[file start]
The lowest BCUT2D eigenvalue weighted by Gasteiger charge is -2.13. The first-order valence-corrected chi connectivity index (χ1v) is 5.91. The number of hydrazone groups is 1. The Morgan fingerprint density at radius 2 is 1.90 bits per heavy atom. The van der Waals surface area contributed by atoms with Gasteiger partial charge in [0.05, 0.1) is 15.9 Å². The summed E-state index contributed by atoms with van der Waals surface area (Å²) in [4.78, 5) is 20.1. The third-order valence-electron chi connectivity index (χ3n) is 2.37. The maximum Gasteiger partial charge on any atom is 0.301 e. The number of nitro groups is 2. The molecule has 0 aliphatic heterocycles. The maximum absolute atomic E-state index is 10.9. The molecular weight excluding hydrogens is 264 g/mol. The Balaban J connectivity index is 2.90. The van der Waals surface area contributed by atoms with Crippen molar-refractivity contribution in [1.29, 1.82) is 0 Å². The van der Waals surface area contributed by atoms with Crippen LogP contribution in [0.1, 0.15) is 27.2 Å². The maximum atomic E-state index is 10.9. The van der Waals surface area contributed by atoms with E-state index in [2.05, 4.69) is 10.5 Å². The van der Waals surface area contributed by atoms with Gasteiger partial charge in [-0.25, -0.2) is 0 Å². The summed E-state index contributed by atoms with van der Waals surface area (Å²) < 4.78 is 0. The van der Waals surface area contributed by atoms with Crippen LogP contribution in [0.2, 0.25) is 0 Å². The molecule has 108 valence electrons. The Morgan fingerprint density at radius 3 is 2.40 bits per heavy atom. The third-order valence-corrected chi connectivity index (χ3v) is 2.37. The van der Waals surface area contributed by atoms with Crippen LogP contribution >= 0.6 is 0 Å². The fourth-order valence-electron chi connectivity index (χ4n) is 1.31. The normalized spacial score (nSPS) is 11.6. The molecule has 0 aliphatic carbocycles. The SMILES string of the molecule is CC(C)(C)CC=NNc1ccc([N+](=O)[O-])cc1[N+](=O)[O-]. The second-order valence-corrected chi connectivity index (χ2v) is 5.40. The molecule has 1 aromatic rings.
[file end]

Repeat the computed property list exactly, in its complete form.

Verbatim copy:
The lowest BCUT2D eigenvalue weighted by Gasteiger charge is -2.13. The first-order valence-corrected chi connectivity index (χ1v) is 5.91. The number of hydrazone groups is 1. The Morgan fingerprint density at radius 2 is 1.90 bits per heavy atom. The van der Waals surface area contributed by atoms with Gasteiger partial charge in [0.05, 0.1) is 15.9 Å². The summed E-state index contributed by atoms with van der Waals surface area (Å²) in [4.78, 5) is 20.1. The third-order valence-electron chi connectivity index (χ3n) is 2.37. The maximum Gasteiger partial charge on any atom is 0.301 e. The number of nitro groups is 2. The molecule has 0 aliphatic heterocycles. The maximum absolute atomic E-state index is 10.9. The molecular weight excluding hydrogens is 264 g/mol. The Balaban J connectivity index is 2.90. The van der Waals surface area contributed by atoms with Crippen molar-refractivity contribution in [1.29, 1.82) is 0 Å². The van der Waals surface area contributed by atoms with Crippen LogP contribution in [0.1, 0.15) is 27.2 Å². The maximum atomic E-state index is 10.9. The van der Waals surface area contributed by atoms with E-state index in [2.05, 4.69) is 10.5 Å². The van der Waals surface area contributed by atoms with Gasteiger partial charge in [-0.25, -0.2) is 0 Å². The summed E-state index contributed by atoms with van der Waals surface area (Å²) < 4.78 is 0. The van der Waals surface area contributed by atoms with Crippen LogP contribution in [0.2, 0.25) is 0 Å². The molecule has 108 valence electrons. The Morgan fingerprint density at radius 3 is 2.40 bits per heavy atom. The third-order valence-corrected chi connectivity index (χ3v) is 2.37. The van der Waals surface area contributed by atoms with Crippen LogP contribution >= 0.6 is 0 Å². The fourth-order valence-electron chi connectivity index (χ4n) is 1.31. The normalized spacial score (nSPS) is 11.6. The molecule has 0 aliphatic carbocycles. The SMILES string of the molecule is CC(C)(C)CC=NNc1ccc([N+](=O)[O-])cc1[N+](=O)[O-]. The second-order valence-corrected chi connectivity index (χ2v) is 5.40. The molecule has 1 aromatic rings.